Turning on the television has provided a major boost to health care in the North Okanagan.
Telus has donated $175,000 to the Vernon Jubilee Hospital Foundation’s Building a Tower of Care campaign for medical equipment.
“The Telus team members are proud to enable important community infrastructure projects like the hospital expansion that benefit the communities where our staff lives, works and serves,” said Steve Jenkins, Telus general manager.
“When I would ask the technicians what they were doing today, they would say, ‘I’m going to build a hospital today.’ It is important to us to give where we live.”
Starting last March, Telus provided a $100 donation to the hospital in the name of every new Telus TV customer in Vernon, Coldstream, Lavington and Lumby.
“We are so appreciative that Telus is behind the campaign,” said Laurie Postill, Building a Tower of Care co-chairperson.
The donation will go towards equipping and naming the conference room on the ambulatory care floor and the Care by Parent room in the women’s and children’s health services department.
“We are very happy and excited about having the Telus conference room,” said Penny Liao, manager of ambulatory care services at VJH.
“It will give the nursing staff a place to discuss patient care issues and practices as well as a place for education and professional development.”
The room will also be used for teleconferencing and may be used by medical students who are training at the hospital to connect with the UBCO medical school.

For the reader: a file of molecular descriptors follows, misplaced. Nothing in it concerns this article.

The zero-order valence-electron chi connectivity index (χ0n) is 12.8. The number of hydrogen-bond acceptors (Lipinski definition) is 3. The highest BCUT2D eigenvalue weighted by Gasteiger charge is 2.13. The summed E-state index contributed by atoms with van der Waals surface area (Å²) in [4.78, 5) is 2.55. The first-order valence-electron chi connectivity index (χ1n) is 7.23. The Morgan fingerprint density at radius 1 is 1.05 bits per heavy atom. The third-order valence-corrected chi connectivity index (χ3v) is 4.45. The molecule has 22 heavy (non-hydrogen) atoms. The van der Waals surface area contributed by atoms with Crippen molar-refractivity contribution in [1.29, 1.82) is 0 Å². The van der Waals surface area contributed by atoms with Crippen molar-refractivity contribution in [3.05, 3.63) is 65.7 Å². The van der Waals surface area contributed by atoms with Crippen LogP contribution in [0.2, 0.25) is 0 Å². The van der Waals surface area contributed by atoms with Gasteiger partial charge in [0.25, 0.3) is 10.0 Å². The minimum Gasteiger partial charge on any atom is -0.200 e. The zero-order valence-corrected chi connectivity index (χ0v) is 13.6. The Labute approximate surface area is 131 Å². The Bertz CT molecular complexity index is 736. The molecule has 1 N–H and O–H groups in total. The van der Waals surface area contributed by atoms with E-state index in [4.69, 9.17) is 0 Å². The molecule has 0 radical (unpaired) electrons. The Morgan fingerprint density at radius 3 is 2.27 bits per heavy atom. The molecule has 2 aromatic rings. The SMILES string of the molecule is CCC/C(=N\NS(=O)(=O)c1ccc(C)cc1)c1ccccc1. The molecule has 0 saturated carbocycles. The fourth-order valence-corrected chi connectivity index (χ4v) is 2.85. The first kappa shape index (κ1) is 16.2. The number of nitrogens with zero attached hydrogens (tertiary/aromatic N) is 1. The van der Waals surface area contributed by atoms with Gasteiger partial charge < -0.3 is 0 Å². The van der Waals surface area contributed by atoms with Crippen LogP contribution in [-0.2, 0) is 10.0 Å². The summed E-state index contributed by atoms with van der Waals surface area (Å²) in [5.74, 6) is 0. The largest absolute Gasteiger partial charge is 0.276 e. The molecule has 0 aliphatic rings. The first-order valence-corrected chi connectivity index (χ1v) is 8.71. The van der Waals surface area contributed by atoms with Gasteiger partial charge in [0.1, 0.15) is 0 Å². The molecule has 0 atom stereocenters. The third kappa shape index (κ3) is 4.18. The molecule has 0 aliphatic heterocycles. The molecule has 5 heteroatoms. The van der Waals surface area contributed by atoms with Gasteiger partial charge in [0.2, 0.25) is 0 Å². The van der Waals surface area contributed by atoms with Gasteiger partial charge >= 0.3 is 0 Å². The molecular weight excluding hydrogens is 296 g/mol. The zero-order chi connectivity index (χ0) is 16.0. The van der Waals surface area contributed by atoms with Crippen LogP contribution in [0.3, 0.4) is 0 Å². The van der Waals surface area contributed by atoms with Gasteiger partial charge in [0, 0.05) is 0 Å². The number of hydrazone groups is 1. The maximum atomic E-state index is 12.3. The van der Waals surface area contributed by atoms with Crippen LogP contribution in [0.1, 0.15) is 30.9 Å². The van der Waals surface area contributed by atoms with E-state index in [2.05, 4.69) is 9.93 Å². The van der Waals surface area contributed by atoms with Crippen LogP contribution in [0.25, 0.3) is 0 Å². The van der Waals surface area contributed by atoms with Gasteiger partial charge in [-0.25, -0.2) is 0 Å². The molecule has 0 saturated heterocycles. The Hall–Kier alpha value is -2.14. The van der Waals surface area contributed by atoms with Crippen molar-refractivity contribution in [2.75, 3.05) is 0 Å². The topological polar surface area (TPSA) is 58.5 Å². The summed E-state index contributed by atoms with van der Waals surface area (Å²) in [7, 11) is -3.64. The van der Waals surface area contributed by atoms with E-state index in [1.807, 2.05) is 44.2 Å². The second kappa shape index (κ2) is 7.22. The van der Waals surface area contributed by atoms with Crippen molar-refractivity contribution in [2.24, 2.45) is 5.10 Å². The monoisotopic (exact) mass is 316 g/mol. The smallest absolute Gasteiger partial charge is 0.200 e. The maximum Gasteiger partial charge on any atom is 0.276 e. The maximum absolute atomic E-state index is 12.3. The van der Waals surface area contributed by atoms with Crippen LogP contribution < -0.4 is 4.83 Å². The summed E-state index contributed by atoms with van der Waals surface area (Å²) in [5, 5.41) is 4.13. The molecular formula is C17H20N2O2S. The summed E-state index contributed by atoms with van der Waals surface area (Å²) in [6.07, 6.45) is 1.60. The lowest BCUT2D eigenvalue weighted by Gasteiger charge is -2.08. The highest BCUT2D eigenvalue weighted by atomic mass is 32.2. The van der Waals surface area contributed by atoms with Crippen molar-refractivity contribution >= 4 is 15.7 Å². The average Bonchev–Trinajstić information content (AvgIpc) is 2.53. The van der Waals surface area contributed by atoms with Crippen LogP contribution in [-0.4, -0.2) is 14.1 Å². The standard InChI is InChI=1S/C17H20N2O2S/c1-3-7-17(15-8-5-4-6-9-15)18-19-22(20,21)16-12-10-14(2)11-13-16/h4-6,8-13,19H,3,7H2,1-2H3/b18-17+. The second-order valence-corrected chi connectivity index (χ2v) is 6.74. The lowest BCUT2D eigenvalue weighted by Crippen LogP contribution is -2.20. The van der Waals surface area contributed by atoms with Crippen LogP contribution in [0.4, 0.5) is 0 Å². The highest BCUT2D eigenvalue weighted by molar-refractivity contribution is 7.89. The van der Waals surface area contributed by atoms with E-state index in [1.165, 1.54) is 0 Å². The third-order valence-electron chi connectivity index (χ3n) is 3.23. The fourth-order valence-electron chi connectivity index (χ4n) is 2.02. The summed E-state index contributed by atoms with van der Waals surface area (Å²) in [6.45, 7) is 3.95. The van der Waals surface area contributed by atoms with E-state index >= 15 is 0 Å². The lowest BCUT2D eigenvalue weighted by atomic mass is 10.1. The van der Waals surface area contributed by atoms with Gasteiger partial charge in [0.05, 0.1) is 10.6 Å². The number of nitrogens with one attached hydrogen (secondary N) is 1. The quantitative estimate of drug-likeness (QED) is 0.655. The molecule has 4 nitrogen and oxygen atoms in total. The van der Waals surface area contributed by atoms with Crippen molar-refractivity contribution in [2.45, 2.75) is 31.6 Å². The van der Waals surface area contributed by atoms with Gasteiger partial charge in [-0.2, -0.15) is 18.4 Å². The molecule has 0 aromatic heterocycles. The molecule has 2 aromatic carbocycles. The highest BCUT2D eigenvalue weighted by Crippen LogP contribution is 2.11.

Michelle Rotenburger, women’s and children’s health services manager, said the Care by Parent room will allow parents to remain at the hospital with sick children.
Yolanda Short, who is project co-ordinator for the new tower and will return to the position as manager of women’s and children’s health services, is also delighted with the new Care by Parent room.
“We’re often in the position where parents want to be closer to their baby,” she said.
“This will be a place with a bed, bathroom and somewhere they can leave their belongings. We have people who come from other areas who really need something like this to keep the connection of the family unit which is so healthy for compromised babies,” she said.
Short said the Telus donation will have a lasting benefit.
“Generations of families in Vernon have been born in the present building,” she said.
“My three children were born there, and a lot of people have pleasant memories there but we will be able to create the same feeling with more efficient and effective care in the new building.”